Natan Announces Newest Grant Recipients

natan logoThe Natan Fund, a giving circle based in New York City supporting Jewish and Israeli social innovation, today announced $877,500 in grants to 51 Jewish and Israeli social entrepreneurs, nonprofit startups and post-startups, social businesses, and networks of grassroots initiatives.

Natan’s grant recipients are creating new access points to Jewish life for people around the world, strengthening the bonds of Jewish peoplehood across geographic borders, connecting people to Israel in creative ways, combating antisemitism, and exploring a variety of approaches to economic development and urban renewal in Israel.

The 2016-2017 grants mark the organization’s 13th annual round of grantmaking, through which Natan members have allocated over $11.6 million in grants to more than 200 initiatives worldwide.

In this grant cycle, 56 of Natan’s 80+ members and supporters reviewed more than 300 proposals across 8 grant committees, ultimately making grants to initiatives across the US and in Israel, Canada, Austria, Poland, Sweden, and the UK. 40% of the grant recipients are new to Natan this year.

“One of the most interesting things we’re seeing is the way that many young organizations, now past the ‘startup’ phase, are developing approaches to making systemic change in their respective fields,” said Felicia Herman, Natan’s Executive Director. “They’re thinking beyond the borders of their own organizations and programs, creating mechanisms for collaboration and network-building, and they’re empowering alumni and stakeholders to become agents for change in their own right.”

David Steinhardt, chair of Natan’s Board of Trustees, added: “we are also excited about the many partnerships that enable Natan to leverage the resources of other organizations, bringing additional financial resources, expertise, and on-the-ground networks to our grantmaking. The grants we make to ROI Community members, the grantmaking partnerships with the Shahaf Foundation and Ruach Hadasha, and the matching funds we receive from Genesis Philanthropy Group for our RSJ grants all help to improve our decision-making and expand our impact.”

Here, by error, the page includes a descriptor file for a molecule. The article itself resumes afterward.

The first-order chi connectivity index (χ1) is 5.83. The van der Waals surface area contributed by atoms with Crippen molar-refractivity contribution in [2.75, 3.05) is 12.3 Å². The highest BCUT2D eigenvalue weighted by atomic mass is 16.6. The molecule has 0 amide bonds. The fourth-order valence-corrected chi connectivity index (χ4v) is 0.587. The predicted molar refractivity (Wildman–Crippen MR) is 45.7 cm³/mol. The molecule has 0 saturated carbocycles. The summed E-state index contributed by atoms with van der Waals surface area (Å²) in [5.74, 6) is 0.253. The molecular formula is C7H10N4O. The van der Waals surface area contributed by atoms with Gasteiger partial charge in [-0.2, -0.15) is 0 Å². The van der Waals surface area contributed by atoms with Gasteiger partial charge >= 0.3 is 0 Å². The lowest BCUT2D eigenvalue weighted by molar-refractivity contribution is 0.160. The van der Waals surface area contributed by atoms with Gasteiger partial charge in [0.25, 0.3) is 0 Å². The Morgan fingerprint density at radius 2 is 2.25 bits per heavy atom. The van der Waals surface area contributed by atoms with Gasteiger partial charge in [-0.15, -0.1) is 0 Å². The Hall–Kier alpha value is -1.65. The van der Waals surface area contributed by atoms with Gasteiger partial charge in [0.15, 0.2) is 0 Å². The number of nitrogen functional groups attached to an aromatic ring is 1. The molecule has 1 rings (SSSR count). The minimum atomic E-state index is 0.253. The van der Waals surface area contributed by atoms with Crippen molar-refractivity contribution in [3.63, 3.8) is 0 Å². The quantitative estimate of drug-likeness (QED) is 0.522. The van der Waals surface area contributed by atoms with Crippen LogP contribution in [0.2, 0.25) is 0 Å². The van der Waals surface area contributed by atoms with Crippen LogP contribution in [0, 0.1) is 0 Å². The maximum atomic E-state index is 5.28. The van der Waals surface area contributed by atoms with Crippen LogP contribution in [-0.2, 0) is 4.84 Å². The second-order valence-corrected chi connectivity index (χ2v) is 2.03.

Notable new Natan grants and partnerships include:

  • Campaign Against Antisemitism, a volunteer-led grassroots organization in the UK, which is empowering individuals to work together to expose and counter antisemitism through education and zero-tolerance enforcement of the law;
  • Footsteps, which has launched a microgrant program to support arts and culture, community-building and advocacy initiatives developed by Footsteppers, who are all formerly ultra-Orthodox Jews;
  • an expanded grant to Israel Story, the popular radio podcast dedicated to telling the story of a different, diverse and nuanced Israel;
  • Mayyim Hayyim, a community mikvah in Newton, MA, which is developing Rising Tide, a new international network of community mikvaot to provide tools, resources, training, and education to strengthen and expand the field;
  • Mishpucha Camping, which offers culturally authentic experiences for Russian-Speaking American Jews that foster community building, identity exploration, and Jewish education;
  • The Museum of Jewish Montreal, which offers a new model for 21st-century Jewish museums, educating the public about the Montreal Jewish community’s diverse and vibrant past through creative public programs and groundbreaking online and mobile engagement tools;
  • Noa Tanua, a nonprofit cooperative operating bus lines in Tel Aviv on Shabbat, creating affordable ways to get to work and leisure when public transportation is not available;
  • a new partnership with Ruach Hadasha (New Spirit), an engine of revitalization in Jerusalem, to provide small grants to social entrepreneurs and grassroots initiatives that are strengthening Jerusalem as a diverse social, cultural, and economic center;
  • Sacred Spaces, a new organization that will help Jewish institutions to develop robust policies to prevent institutional sexual abuse and properly handle it when it occurs;
  • Speak Memory Project, an initiative that preserves the stories of Russian-Speaking Jewish Holocaust survivors through dynamic photography and storytelling.

A list of all of the 2016-7 grantees can be found here.

Note about the 2017-8 Grants:

Natan is restructuring its grant committees, focus areas and application process for the 2017-8 grant year. Natan will begin accepting Letters of Inquiry for the Economic Development in Israel grants today through its website, and will open the Letter of Inquiry process for other grant committees in October.